A Mexican-American Artist Advocates for Immigrants in Arizona
Rogelio Gutierrez has spent his career making artwork that promotes understanding and unity between people along the Mexico-US border.
Rogelio Gutierrez, "Invisible Frontier" (2010)
This article originally appeared on Creators.
Rogelio Gutierrez never thought Arizona was his ideal home as a Mexican-American. When the 36-year-old artist took a full-time job as a print-making professor at Arizona State University, he wasn't keen on living in the majority-Republican state that was dealing with the controversial SB 1070 bill, infamous for giving Arizona authorities the power to profile minority citizens and ask for immigration papers if the police have "reasonable suspicion."
"I never wanted to live in Arizona in my mind," says Gutierrez, who got inspired to get more vocal with his artwork after the SB 1070 bill.
But the California-born artist, who focuses his work on capturing life as a first-generation Mexican-American, began to see the move as an opportunity after he realized his potential to be a role-model for younger Mexican-American students. He began noticing them speaking Spanish in class, and he began to feel that his work had a bigger purpose.
"I want to be a voice for these kids," Gutierrez tells Creators. "To me, it's important to make art that I feel can benefit people. Initially it's about benefitting 'my people,' but that can also translate into the larger, broader community."
It's the same approach he takes to his art, which he focuses on profiling his experience as a first-generation Mexican-American and also on bridging the gap between the two North American cultures. In his 2011 project, Bienvenidos a Indianapolis, Gutierrez—then working towards his MFA in Visual Art and Public Life—worked with the Indianapolis mayor's office to create billboards that were placed around the city bearing the Spanish words "Bienvenidos a Indianapolis" ("Welcome to Indianapolis").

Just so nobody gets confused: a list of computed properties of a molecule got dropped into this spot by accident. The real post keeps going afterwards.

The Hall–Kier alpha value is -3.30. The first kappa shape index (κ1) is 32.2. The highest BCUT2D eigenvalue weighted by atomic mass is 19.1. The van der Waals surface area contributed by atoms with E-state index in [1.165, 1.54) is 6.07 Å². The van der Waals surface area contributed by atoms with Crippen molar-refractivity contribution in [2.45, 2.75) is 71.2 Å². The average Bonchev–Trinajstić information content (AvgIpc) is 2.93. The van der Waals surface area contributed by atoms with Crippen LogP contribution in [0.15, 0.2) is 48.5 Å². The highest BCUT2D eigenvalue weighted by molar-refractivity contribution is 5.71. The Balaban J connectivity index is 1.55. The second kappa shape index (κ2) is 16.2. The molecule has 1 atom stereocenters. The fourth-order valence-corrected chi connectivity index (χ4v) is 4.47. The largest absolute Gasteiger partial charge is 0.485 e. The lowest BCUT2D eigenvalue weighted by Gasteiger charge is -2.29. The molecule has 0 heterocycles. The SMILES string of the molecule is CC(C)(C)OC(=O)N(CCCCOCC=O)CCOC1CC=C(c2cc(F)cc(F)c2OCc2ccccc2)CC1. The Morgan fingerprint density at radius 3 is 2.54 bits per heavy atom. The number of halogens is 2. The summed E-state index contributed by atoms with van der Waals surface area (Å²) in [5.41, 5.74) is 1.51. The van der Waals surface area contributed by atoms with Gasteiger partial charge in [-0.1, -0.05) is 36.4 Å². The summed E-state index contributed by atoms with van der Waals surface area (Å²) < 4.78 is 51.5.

"I was hoping that people would reflect on communities and neighborhoods around them," Gutierrez says. "Oftentimes, we get so focused on where we live and we forget that we have neighbors and that these neighbors contribute to the larger mass of our cities and counties. I wanted people to acknowledge that there's life outside of our little bubble and these communities—that aren't so boastful and loud or recognized in the media, in the cities and culture in general—actually contribute a lot to the betterment of a multi-cultural society."
Gutierrez's attempt to create an understanding among neighbors and cultures is a constant theme in his portfolio. Currently, the artist is in Columbia hosting an exhibit which gathers prints from a network of 22 Mexican artists from across the United States, Mexico, and Columbia. The works focus on Mexicans' view each other from across different borders—such as a native Mexican's perception of a Mexican-American—in the context of issues like assimilation, culture, and identity. Understanding, he says, is the ultimate goal of his work.
"If you look at the political climate right now, how can I back down now?" Gutierrez says. "If I was making art for art's sake, who am I really helping? If I wasn't making art, I would just be a social worker like my brother in LA County. I want to just continue to be a voice for Latinos and minorities, and just for people who want to be inclusive for other people as well."